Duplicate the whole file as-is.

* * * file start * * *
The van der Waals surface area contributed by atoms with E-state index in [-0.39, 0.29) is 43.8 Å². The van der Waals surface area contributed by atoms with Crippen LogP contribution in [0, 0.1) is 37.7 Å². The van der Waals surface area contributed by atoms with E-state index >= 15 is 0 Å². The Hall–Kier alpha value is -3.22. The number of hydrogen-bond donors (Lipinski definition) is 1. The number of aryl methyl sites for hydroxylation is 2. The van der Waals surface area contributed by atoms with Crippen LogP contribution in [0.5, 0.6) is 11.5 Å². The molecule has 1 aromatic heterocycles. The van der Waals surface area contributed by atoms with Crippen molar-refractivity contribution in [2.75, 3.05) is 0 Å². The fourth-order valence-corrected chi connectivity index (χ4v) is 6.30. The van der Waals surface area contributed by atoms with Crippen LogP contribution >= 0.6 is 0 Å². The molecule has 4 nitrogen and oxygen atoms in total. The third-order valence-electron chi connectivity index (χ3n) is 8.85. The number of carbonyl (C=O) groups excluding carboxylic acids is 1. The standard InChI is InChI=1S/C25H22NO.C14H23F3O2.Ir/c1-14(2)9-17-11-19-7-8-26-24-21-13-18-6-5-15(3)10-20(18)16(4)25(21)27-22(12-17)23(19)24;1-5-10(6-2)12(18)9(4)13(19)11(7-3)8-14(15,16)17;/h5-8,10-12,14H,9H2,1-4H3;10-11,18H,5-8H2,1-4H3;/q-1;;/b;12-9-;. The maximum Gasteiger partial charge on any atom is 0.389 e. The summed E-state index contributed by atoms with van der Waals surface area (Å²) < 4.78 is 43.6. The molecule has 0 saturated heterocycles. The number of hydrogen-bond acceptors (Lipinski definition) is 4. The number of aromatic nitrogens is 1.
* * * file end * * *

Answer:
The van der Waals surface area contributed by atoms with E-state index in [-0.39, 0.29) is 43.8 Å². The van der Waals surface area contributed by atoms with Crippen LogP contribution in [0, 0.1) is 37.7 Å². The van der Waals surface area contributed by atoms with E-state index >= 15 is 0 Å². The Hall–Kier alpha value is -3.22. The number of hydrogen-bond donors (Lipinski definition) is 1. The number of aryl methyl sites for hydroxylation is 2. The van der Waals surface area contributed by atoms with Crippen LogP contribution in [0.5, 0.6) is 11.5 Å². The molecule has 1 aromatic heterocycles. The van der Waals surface area contributed by atoms with Crippen molar-refractivity contribution in [2.75, 3.05) is 0 Å². The fourth-order valence-corrected chi connectivity index (χ4v) is 6.30. The van der Waals surface area contributed by atoms with Crippen LogP contribution >= 0.6 is 0 Å². The molecule has 4 nitrogen and oxygen atoms in total. The third-order valence-electron chi connectivity index (χ3n) is 8.85. The number of carbonyl (C=O) groups excluding carboxylic acids is 1. The standard InChI is InChI=1S/C25H22NO.C14H23F3O2.Ir/c1-14(2)9-17-11-19-7-8-26-24-21-13-18-6-5-15(3)10-20(18)16(4)25(21)27-22(12-17)23(19)24;1-5-10(6-2)12(18)9(4)13(19)11(7-3)8-14(15,16)17;/h5-8,10-12,14H,9H2,1-4H3;10-11,18H,5-8H2,1-4H3;/q-1;;/b;12-9-;. The maximum Gasteiger partial charge on any atom is 0.389 e. The summed E-state index contributed by atoms with van der Waals surface area (Å²) < 4.78 is 43.6. The molecule has 0 saturated heterocycles. The number of hydrogen-bond acceptors (Lipinski definition) is 4. The number of aromatic nitrogens is 1.